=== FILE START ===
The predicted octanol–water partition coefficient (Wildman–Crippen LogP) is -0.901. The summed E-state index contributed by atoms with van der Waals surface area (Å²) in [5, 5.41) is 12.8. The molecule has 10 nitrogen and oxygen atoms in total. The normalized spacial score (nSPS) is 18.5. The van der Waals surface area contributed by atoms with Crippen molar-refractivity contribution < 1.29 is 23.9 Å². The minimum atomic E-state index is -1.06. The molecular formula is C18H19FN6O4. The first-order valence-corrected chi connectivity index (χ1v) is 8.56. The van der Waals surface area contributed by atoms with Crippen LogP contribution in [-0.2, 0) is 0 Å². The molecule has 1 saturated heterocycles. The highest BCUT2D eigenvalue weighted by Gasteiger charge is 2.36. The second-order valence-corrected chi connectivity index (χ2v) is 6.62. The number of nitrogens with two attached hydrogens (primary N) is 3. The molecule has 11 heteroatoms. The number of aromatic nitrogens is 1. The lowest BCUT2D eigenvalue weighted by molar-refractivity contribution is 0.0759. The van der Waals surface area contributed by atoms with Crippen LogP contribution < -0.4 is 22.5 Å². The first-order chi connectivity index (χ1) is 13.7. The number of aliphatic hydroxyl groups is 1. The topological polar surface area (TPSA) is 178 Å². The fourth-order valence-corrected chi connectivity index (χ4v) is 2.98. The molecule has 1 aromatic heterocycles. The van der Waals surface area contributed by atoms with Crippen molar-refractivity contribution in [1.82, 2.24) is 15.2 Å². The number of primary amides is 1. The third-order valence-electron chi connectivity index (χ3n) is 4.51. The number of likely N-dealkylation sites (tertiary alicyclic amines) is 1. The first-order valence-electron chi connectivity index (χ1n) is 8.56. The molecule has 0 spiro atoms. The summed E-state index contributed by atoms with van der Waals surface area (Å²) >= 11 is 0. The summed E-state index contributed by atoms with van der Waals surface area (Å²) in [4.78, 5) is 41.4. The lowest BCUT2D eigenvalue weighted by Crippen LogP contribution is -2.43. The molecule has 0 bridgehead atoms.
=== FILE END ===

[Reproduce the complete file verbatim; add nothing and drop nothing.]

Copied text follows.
The predicted octanol–water partition coefficient (Wildman–Crippen LogP) is -0.901. The summed E-state index contributed by atoms with van der Waals surface area (Å²) in [5, 5.41) is 12.8. The molecule has 10 nitrogen and oxygen atoms in total. The normalized spacial score (nSPS) is 18.5. The van der Waals surface area contributed by atoms with Crippen molar-refractivity contribution < 1.29 is 23.9 Å². The minimum atomic E-state index is -1.06. The molecular formula is C18H19FN6O4. The first-order valence-corrected chi connectivity index (χ1v) is 8.56. The van der Waals surface area contributed by atoms with Crippen LogP contribution in [-0.2, 0) is 0 Å². The molecule has 1 saturated heterocycles. The highest BCUT2D eigenvalue weighted by Gasteiger charge is 2.36. The second-order valence-corrected chi connectivity index (χ2v) is 6.62. The number of nitrogens with two attached hydrogens (primary N) is 3. The molecule has 11 heteroatoms. The number of aromatic nitrogens is 1. The lowest BCUT2D eigenvalue weighted by molar-refractivity contribution is 0.0759. The van der Waals surface area contributed by atoms with Crippen LogP contribution < -0.4 is 22.5 Å². The first-order chi connectivity index (χ1) is 13.7. The number of aliphatic hydroxyl groups is 1. The topological polar surface area (TPSA) is 178 Å². The fourth-order valence-corrected chi connectivity index (χ4v) is 2.98. The molecule has 1 aromatic heterocycles. The van der Waals surface area contributed by atoms with Crippen molar-refractivity contribution in [1.82, 2.24) is 15.2 Å². The number of primary amides is 1. The third-order valence-electron chi connectivity index (χ3n) is 4.51. The number of likely N-dealkylation sites (tertiary alicyclic amines) is 1. The first-order valence-electron chi connectivity index (χ1n) is 8.56. The molecule has 0 spiro atoms. The summed E-state index contributed by atoms with van der Waals surface area (Å²) >= 11 is 0. The summed E-state index contributed by atoms with van der Waals surface area (Å²) in [4.78, 5) is 41.4. The lowest BCUT2D eigenvalue weighted by Crippen LogP contribution is -2.43. The molecule has 0 bridgehead atoms.